EMeter: Late in 2011, Siemens acquired eMeter, a meter data analytics startup that had raised a total of $70 million from DBL, Foundation Capital, Sequoia Capital, Siemens and Northgate Capital. The sale price was never disclosed.

Imergy, the former Deeya, has raised more than $100 million from Technology Partners, NEA, DFJ, BlueRun Ventures and SunEdison. The company pivoted from its original iron-chromium flow battery chemistry to a vanadium electrolyte in 2013. Jack Stark, Imergy’s CFO, told GTM, "If there's a need for discharge duration in excess of two hours or for a relatively fast charge or multiple cycles, no other battery can do those things well, and it's in those markets that we will thrive."

Imergy looks to build its 5-kilowatt/30-kilowatt-hour battery for cellular towers and remote applications. Larger formats are being designed, including a 30-kilowatt/120-kilowatt-hour containerized system for microgrids or building backup power. Imergy is aiming to deliver its flow batteries at $500 per kilowatt-hour with its current systems, and eventually to drop that to $300 per kilowatt-hour by using recycled vanadium for its electrolyte, according to the company. Imergy has around 160 units in the field.

NEXTracker: NEXTracker, a designer and builder of single-axis PV trackers, got bought by Flextronics in October for $330 million, including an $85 million earnout.

That was CEO Dan Shugar's second major solar acquisition. He helmed PowerLight when it sold to SunPower in the early days of solar. Pfund, an investor in NEXTracker at DBL Partners, was also an investor in PowerLight when she worked at JPMorgan. Last year, NEXTracker announced a $25 million B round led by new investor SJF Ventures, along with Tennenbaum Capital Partners and existing investors Sigma Partners and DBL Partners.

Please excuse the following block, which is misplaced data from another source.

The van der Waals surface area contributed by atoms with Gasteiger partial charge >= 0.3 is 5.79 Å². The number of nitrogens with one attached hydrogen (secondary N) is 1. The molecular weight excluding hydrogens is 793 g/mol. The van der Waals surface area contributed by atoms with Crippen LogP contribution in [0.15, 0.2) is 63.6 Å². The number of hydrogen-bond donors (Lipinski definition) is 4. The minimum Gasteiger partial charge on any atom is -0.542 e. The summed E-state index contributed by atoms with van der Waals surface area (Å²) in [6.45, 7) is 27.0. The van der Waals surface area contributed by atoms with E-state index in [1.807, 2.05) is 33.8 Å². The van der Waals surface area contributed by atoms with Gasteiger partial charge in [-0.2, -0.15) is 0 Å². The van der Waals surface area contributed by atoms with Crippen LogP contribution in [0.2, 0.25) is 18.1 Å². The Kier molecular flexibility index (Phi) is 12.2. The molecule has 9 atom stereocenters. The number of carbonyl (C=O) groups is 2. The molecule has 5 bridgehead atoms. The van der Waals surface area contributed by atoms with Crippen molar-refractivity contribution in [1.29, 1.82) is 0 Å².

NEXTracker CEO Shugar left the CEO position at Solaria to spin out the tracker firm in 2013 after a year of incubation within the PV module-maker. Shugar told GTM in a previous interview, "I don't know anyone who has ramped a company as fast as we have." Shugar just told us, "We delivered about 275 megawatts in 2014...but this year will be north of 2 gigawatts." He said that production capacity is being ramped to over 500 megawatts per month. Shugar rattled off the advantages of his firm's design: maintenance costs are lower, it's easier to clean, it can be driven through, grading requirements are decreased -- but the most prominent edge that NEXTracker has is this: "We [need] less steel, and at the end of the day, we win on less steel."

Pfund, a board member at NEXTracker, told GTM, “As we’ve seen over the past year or two, solar hardware is having an investment moment. Any companies that drive down costs and/or increase performance (think Zep and Silevo) are in a position to be attractive as the industry grows and industry players look for ways to increase system profitability. NEXTracker fits squarely in this space, as tracking systems can boost the economics of ground-mount solar farms in a significant way."